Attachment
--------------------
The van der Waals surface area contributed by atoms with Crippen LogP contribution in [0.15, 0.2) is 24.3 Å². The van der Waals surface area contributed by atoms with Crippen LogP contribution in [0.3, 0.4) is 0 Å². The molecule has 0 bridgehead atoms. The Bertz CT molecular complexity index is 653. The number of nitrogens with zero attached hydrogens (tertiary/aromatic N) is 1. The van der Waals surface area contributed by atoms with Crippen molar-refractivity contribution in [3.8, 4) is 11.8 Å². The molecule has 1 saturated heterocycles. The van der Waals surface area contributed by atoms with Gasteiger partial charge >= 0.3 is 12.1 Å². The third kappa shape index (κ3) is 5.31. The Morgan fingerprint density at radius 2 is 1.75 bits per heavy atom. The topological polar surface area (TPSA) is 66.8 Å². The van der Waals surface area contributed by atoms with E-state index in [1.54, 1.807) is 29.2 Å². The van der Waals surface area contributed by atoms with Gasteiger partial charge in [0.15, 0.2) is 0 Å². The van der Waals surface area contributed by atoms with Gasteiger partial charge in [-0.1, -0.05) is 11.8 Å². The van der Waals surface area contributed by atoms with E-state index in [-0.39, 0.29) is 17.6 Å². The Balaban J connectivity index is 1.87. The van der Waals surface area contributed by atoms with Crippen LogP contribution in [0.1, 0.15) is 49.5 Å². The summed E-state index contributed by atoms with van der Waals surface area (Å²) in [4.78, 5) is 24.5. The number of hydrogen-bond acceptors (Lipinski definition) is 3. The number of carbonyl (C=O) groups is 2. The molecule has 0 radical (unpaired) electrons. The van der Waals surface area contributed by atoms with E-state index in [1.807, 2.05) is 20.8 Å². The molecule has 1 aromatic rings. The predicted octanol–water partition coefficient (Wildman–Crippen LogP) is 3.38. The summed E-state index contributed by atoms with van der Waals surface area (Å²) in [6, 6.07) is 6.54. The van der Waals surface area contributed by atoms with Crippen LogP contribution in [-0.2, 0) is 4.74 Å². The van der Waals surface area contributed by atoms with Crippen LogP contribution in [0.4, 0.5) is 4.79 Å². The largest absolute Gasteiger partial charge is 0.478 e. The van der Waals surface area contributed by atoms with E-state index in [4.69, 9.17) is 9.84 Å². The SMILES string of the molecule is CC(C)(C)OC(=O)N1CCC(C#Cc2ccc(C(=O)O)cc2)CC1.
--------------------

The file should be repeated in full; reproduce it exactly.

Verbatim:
The van der Waals surface area contributed by atoms with Crippen LogP contribution in [0.15, 0.2) is 24.3 Å². The van der Waals surface area contributed by atoms with Crippen LogP contribution in [0.3, 0.4) is 0 Å². The molecule has 0 bridgehead atoms. The Bertz CT molecular complexity index is 653. The number of nitrogens with zero attached hydrogens (tertiary/aromatic N) is 1. The van der Waals surface area contributed by atoms with Crippen molar-refractivity contribution in [3.8, 4) is 11.8 Å². The molecule has 1 saturated heterocycles. The van der Waals surface area contributed by atoms with Gasteiger partial charge >= 0.3 is 12.1 Å². The third kappa shape index (κ3) is 5.31. The Morgan fingerprint density at radius 2 is 1.75 bits per heavy atom. The topological polar surface area (TPSA) is 66.8 Å². The van der Waals surface area contributed by atoms with E-state index in [1.54, 1.807) is 29.2 Å². The van der Waals surface area contributed by atoms with Gasteiger partial charge in [0.15, 0.2) is 0 Å². The van der Waals surface area contributed by atoms with Gasteiger partial charge in [-0.1, -0.05) is 11.8 Å². The van der Waals surface area contributed by atoms with E-state index in [-0.39, 0.29) is 17.6 Å². The Balaban J connectivity index is 1.87. The van der Waals surface area contributed by atoms with Crippen LogP contribution in [0.1, 0.15) is 49.5 Å². The summed E-state index contributed by atoms with van der Waals surface area (Å²) in [4.78, 5) is 24.5. The number of hydrogen-bond acceptors (Lipinski definition) is 3. The number of carbonyl (C=O) groups is 2. The molecule has 0 radical (unpaired) electrons. The van der Waals surface area contributed by atoms with E-state index in [1.807, 2.05) is 20.8 Å². The molecule has 1 aromatic rings. The predicted octanol–water partition coefficient (Wildman–Crippen LogP) is 3.38. The summed E-state index contributed by atoms with van der Waals surface area (Å²) in [6, 6.07) is 6.54. The van der Waals surface area contributed by atoms with Crippen LogP contribution in [-0.2, 0) is 4.74 Å². The van der Waals surface area contributed by atoms with Crippen LogP contribution in [0.4, 0.5) is 4.79 Å². The largest absolute Gasteiger partial charge is 0.478 e. The van der Waals surface area contributed by atoms with E-state index in [4.69, 9.17) is 9.84 Å². The SMILES string of the molecule is CC(C)(C)OC(=O)N1CCC(C#Cc2ccc(C(=O)O)cc2)CC1.